In short, OpenPGP can be trusted to a certain degree. For long-term security of sensitive communications, we suggest you migrate to another end-to-end encrypted platform.
What should I do about PGP software on my computer?
In general, keeping PGP (or GPG) on your system should be safe from the known exploits, provided that it is disconnected from email as described above. Some Linux systems depend on GPG for software verification, and PGP is still useful for manually verifying software. Uninstalling your PGP software may make your keys inaccessible and prevent you from decrypting past messages in some instances, as well.
Can my previous emails be read by an attacker?
If the PGP-encrypted contents of previous emails are sent to you in new emails using this attack and you open that email in an unpatched email client with PGP software enabled, then yes. For viewing your archive of encrypted emails, we recommend using the command line.
What if I keep getting PGP emails?
You can decrypt these emails via the command line. If you prefer not to, notify your contacts that PGP is, for the time being, no longer safe to use in email clients and decide whether the conversation can continue over another end-to-end encrypted platform, such as Signal.
Going forward, what should I look out for?
We will be following this issue closely in the coming weeks. Authors of email clients and PGP plugins are working actively to patch this vulnerability, so you should expect updates forthcoming. For the latest updates, you can follow https://sec.eff.org/blog or https://www.eff.org/issues/security.
Is there a replacement for sending end-to-end encrypted messages?
There is no secure, vetted replacement for PGP in email.
There are, however, other end-to-end secure messaging tools that provide similar levels of security: for instance, Signal. If you need to communicate securely during this period of uncertainty, we recommend you consider these alternatives.
I don’t have other end-to-end encrypted messaging options available. PGP is my only option. Can I still use it?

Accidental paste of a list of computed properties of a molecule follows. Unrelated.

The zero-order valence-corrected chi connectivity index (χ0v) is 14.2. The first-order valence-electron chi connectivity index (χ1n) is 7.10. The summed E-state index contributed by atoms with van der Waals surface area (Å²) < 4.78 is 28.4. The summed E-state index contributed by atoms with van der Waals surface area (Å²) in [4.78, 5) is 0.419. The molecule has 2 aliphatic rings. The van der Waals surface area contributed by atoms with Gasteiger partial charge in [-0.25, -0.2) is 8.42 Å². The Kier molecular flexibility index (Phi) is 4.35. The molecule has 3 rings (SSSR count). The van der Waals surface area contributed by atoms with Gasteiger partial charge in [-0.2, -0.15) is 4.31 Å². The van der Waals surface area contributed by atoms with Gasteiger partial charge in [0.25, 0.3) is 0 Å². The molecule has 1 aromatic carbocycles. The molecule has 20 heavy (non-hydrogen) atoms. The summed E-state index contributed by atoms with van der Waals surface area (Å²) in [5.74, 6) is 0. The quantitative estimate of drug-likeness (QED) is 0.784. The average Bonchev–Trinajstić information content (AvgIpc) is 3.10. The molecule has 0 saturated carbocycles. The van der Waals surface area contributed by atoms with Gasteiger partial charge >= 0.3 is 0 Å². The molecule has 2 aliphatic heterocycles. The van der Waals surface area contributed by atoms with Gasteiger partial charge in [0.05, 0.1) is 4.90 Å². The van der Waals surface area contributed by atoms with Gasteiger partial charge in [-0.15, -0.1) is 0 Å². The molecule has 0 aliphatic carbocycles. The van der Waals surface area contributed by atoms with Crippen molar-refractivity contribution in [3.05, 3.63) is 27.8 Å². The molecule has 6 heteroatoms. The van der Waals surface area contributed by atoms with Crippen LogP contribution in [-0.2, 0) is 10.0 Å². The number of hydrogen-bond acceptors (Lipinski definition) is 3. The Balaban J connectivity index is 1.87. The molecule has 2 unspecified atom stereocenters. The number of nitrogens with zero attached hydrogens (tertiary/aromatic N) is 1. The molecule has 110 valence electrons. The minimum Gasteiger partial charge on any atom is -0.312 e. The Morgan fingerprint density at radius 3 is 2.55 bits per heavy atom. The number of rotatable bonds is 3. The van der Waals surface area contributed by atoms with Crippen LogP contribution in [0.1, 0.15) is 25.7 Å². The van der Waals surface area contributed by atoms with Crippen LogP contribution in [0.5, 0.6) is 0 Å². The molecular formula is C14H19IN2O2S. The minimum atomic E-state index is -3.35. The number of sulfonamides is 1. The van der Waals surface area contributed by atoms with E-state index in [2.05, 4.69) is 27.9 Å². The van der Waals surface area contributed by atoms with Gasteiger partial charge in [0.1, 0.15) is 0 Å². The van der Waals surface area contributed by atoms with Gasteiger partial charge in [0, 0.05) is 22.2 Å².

Unfortunately, we cannot recommend using PGP in email clients until they have been patched, both on your device and your recipient’s device. The timeline for these patches varies from client to client. We recommend disconnecting PGP from your email client until the appropriate mitigations have been released. Stay tuned to https://sec.eff.org/blog or https://www.eff.org/issues/security for more info.
I don’t want to use the command line. Surely there’s a usable alternative. Can’t you recommend something else?
It’s very difficult to assess new software configurations in such a short timeframe. Some email clients are more vulnerable to this attack than others. However, using these email clients can have the effect of putting others at risk. We suggest decrypting archived emails with the command line, and moving to another end-to-end platform for conversations, at least until we are confident that the PGP email ecosystem has been restored to its previous level of security.
I only use PGP in the command line. Am I affected?
Yes and no. As we currently understand, if you are using PGP solely for file encryption, without email, there are no known exfiltration channels to send the file contents to an attacker. However, the contents may still have been modified in transit in a way that you won’t necessarily be able to see, depending on how the implementer of the specific PGP software chose to do things. This is due to the integrity downgrade aspect of the vulnerability.
Additionally, if you are using PGP to encrypt a message sent over email and your recipient uses a vulnerable email client, your correspondences are at risk of decryption. As it’s likely that many people use an email client to access PGP-encrypted emails, it’s important to clarify with your recipients that they have also disabled PGP in their email clients, or are using an unaffected client.
If you must continue sensitive correspondences, we highly recommend switching to a vetted end-to-end encryption tool.